In contrast, Ardern’s Government has been unabashedly undermining our democracy and she resists efforts to have her declare her position on the basic principle that all citizens should have equal electoral rights.
On her watch, legislation has been passed to ensure some people are given preferential representation on a local authority by being exempted from the need to campaign for electoral support. Instead, they simply appoint their representatives.
Not one Labour MP expressed misgivings at this anti-democratic arrangement.
Having determined who must be represented on a public authority, regardless of voter support, the Government is working on a process for excluding people, without gauging voter support.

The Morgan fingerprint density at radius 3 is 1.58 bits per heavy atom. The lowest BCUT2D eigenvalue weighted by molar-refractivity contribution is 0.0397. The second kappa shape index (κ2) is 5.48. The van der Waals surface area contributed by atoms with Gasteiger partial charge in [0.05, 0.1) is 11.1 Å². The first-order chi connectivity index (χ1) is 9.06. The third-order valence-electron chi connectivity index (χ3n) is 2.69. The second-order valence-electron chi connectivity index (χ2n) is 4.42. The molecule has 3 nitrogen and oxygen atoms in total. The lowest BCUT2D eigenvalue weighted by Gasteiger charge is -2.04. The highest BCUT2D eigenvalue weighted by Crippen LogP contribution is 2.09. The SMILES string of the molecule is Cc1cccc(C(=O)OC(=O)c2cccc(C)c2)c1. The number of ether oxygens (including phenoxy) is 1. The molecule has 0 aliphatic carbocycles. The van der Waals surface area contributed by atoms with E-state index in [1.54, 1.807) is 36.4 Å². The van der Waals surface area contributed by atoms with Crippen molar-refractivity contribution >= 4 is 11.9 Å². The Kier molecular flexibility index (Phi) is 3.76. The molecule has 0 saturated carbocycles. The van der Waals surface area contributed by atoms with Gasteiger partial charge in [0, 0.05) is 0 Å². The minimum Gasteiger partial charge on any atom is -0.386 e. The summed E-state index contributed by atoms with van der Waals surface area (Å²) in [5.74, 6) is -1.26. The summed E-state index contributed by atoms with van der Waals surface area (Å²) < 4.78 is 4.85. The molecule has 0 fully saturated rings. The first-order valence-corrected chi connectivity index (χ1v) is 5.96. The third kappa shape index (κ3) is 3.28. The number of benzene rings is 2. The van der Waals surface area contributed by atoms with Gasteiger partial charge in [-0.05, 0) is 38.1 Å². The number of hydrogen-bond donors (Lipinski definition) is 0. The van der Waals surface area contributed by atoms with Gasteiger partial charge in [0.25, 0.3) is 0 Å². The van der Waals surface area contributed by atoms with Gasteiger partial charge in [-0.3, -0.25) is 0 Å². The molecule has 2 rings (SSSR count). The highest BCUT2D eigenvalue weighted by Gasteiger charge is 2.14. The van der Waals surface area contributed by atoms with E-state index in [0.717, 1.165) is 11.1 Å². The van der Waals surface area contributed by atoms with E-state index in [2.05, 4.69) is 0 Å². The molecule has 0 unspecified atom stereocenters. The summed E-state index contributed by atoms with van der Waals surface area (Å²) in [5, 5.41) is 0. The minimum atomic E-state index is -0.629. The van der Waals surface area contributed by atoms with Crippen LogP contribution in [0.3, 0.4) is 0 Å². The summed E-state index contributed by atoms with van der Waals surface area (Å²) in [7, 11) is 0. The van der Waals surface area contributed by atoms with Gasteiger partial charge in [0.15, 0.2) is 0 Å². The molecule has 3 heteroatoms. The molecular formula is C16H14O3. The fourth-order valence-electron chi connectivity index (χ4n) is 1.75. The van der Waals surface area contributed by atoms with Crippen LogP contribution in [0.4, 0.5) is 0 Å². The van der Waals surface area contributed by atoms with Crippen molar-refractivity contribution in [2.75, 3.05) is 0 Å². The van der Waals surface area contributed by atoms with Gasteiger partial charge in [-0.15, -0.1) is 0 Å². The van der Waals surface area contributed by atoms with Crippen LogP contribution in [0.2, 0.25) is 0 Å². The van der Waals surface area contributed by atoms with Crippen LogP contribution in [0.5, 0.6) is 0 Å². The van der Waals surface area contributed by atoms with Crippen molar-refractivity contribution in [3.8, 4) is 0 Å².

Associate Education Minister Jan Tinetti is seeking urgent advice about the conduct of school board elections, after a white supremacist, Philip Arps, announced he is standing for Te Aratai College’s board of trustees in Linwood, Christchurch.
Arps was sentenced to 21 months’ jail for sharing footage of the Christchurch terror attack. Tinetti wants guidance on the scope of a code of conduct that is being developed for school boards. She and her officials are also looking at eligibility.
If a government can distort the electoral process by barring one group of citizens from standing for office today, it can further distort it by barring other groups it deems unworthy from standing for office in the future.
Moreover, it is declaring parents unfit to decide for themselves who should sit on the boards that govern the schools attended by their children.
After the system for electing school boards has been doctored – who will be next?